By J. Scott Armstrong, forthcoming in the International Journal of Forecasting.
It's an excellent summary of some important but underappreciated weaknesses of regression analysis as it is often practiced. (Note, though, Professor Armstrong's warning: "if you are a user or consumer of regression analysis or 'econometrics' or the editor of a journal, you will likely find this material unsettling.")
Here's one fine paragraph:
This illusion [that correlation implies causality] has led people to make poor decisions about such things as what to eat (e.g., coffee, once bad,is now good for health), what medical procedures to use (e.g., the frequently recommended PSA test for prostate cancer has now been shown to be harmful), and what economic policies the government should adopt in recessions(e.g., trusting the government to be more efficient than the market).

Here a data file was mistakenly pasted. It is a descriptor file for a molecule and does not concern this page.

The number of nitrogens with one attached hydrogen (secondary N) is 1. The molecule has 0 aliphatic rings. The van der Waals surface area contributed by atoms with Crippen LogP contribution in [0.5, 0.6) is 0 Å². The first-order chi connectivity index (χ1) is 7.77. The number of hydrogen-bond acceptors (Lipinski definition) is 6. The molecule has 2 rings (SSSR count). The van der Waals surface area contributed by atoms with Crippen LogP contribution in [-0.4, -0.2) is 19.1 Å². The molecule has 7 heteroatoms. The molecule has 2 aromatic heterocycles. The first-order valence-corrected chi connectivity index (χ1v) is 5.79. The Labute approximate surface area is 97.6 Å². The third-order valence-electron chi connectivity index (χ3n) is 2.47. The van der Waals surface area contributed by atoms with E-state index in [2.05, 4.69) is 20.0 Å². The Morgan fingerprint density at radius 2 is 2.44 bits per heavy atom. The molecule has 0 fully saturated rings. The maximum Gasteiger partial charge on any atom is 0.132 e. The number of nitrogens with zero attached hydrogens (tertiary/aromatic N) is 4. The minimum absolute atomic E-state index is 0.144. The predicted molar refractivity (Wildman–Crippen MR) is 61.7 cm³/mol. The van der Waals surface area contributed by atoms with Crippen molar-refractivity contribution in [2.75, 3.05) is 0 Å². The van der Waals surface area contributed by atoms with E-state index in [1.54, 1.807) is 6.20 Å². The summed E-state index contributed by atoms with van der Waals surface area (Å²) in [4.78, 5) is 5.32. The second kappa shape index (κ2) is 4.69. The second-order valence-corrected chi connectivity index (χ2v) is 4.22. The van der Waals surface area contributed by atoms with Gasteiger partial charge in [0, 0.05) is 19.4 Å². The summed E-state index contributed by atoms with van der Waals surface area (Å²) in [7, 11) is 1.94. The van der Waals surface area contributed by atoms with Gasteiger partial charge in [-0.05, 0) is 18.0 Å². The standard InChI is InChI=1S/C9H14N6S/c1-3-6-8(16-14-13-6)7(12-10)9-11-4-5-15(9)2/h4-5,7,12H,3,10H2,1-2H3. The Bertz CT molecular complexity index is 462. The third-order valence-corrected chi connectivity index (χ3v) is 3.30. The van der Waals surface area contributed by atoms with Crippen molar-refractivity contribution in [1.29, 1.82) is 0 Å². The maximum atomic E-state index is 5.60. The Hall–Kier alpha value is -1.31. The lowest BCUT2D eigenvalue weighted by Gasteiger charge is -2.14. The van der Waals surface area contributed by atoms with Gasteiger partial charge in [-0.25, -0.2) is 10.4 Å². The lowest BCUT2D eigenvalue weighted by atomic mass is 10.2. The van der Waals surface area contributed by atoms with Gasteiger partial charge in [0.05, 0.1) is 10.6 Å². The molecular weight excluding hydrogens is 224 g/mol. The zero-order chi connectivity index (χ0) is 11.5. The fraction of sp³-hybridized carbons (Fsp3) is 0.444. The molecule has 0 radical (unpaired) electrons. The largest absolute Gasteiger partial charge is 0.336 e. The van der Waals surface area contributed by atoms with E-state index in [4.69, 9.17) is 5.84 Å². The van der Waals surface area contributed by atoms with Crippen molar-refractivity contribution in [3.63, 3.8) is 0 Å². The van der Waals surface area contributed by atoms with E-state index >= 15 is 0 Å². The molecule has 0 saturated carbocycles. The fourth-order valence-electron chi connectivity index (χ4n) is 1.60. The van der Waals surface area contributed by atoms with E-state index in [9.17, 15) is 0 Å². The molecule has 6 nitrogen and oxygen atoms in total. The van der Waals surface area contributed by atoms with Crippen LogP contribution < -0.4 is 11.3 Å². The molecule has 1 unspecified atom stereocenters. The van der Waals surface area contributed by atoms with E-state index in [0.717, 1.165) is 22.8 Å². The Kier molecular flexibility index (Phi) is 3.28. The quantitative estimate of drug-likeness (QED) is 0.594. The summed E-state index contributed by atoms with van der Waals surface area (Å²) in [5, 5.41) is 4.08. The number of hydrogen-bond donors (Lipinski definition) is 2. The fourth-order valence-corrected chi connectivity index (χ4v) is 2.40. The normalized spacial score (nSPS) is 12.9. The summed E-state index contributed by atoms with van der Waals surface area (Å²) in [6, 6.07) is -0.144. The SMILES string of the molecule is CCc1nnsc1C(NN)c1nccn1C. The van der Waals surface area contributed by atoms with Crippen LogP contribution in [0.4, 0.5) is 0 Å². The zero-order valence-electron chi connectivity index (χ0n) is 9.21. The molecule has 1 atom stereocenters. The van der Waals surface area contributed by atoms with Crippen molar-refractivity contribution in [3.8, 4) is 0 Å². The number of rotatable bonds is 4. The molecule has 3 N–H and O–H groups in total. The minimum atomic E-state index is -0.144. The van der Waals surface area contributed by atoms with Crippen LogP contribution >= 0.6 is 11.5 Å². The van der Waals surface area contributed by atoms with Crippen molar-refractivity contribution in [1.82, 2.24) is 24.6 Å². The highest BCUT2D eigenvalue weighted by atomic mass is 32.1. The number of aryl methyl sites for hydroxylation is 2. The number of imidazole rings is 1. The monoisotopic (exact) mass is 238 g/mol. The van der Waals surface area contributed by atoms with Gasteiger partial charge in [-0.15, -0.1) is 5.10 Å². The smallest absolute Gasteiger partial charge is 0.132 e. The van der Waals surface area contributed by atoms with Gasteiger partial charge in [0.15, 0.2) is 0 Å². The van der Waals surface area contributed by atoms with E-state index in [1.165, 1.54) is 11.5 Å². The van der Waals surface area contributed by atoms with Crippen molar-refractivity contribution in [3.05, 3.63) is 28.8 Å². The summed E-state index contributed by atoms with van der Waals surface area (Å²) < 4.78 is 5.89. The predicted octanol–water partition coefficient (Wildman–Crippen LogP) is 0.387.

Do not use regression to search for causal relationships. And do not try to predict by using variables that were not specified in the a priori analysis. Thus, avoid data mining, stepwise regression, and related methods.